What a day. It was fun (mostly), but I'm glad it's over.
I was up until about 1:30am last night finishing up wrapping presents (yay procrastination). My youngest child woke me up at 5:30am this morning screaming out asking if Santa had come. "Yes, he did. Please go back to sleep." (Last night we told him Santa wouldn't come unless he was in bed. I've never seen him run to get in bed so fast in my life.)
Then we had the Steam debacle. Wow. I... I can't even imagine being on the other end of that. Doing web based stuff, I can imagine some bad failure modes where things like that could possibly happen. But that's a nightmare. Seeing stuff like that makes me incredibly thankful we don't ever do anything with credit cards, addresses, personal information, etc.
Then later in the afternoon I got the ping that our site was inaccessible. Sure enough, all of Linode's Dallas datacenter was essentially offline. We serve a good portion of east and west coast traffic, so the bulk of our infrastructure splits the difference and sits in the Dallas Linode region. Today it seems amidst the Steam DDoS and other service DDoS attempts, Linode Dallas also was DoSed. It didn't last too long (maybe 15 min?) but it had some lingering effects that made the site pretty sluggish. I checked what I could on our end and things looked ok. So thinking the coast was clear I went on a bike ride with my kids. At literally the furthest point on the loop from the house, I got another notification that the site was inaccessible again. So we rode back, and my oldest's bike chain fell off. Literally three times. Oh no worries, no rush... lol. Got home, investigated more, poked around a bit, and got things back to normal operational status and performance again.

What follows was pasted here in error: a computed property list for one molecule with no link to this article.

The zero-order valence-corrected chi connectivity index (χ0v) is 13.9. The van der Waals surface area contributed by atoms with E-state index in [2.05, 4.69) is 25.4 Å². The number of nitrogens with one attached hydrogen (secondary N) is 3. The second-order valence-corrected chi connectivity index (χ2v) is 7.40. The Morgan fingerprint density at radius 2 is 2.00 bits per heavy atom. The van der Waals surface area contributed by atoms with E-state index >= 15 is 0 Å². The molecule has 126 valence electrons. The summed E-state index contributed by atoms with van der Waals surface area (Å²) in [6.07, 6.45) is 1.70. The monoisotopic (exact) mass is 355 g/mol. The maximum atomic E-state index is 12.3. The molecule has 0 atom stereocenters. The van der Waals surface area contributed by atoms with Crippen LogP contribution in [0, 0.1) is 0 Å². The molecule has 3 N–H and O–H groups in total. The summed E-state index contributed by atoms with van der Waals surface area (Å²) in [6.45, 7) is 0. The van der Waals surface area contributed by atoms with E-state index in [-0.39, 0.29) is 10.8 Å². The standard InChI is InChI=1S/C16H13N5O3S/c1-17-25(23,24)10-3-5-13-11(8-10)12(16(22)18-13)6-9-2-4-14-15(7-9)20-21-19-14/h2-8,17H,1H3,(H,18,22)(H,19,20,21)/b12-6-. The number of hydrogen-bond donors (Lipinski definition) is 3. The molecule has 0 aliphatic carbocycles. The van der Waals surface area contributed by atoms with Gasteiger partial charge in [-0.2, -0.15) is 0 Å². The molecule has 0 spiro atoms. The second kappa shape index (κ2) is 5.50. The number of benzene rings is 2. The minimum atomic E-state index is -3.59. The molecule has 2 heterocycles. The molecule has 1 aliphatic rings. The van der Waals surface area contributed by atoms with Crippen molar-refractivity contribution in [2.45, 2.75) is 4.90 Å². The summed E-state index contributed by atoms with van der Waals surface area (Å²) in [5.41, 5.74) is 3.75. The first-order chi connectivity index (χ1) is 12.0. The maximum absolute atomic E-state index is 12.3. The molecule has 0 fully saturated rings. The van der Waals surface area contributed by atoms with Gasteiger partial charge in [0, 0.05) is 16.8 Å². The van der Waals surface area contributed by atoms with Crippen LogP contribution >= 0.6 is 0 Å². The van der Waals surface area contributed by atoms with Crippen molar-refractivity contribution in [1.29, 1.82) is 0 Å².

I think it's safe to say we're probably going to migrate off of Linode in the near future. In the beginning (for us) they were pretty robust with minimal downtime. But in the last year we've seen a number of issues particularly in the Dallas datacenter. A few years ago, AWS and US-east had lots of major outages, so we opted not to migrate there then. Since then their robustness has improved (but still isn't perfect). The difference though, is that when Linode Dallas goes under, people think it's your fault. When AWS US-east goes under, half the internet is failing and everyone knows it's Amazon's fault and not yours. But I think it's about time that infrastructure-wise, we start looking at what it would take to be able to survive AWS availability zone outages and keep running. That's a pretty big shift, but could be fun to do.
So now the site is running smooth again, the kids are in bed, and the day is almost over. Phew. About time to start working on the code again, gearing up for the next big go-live code push.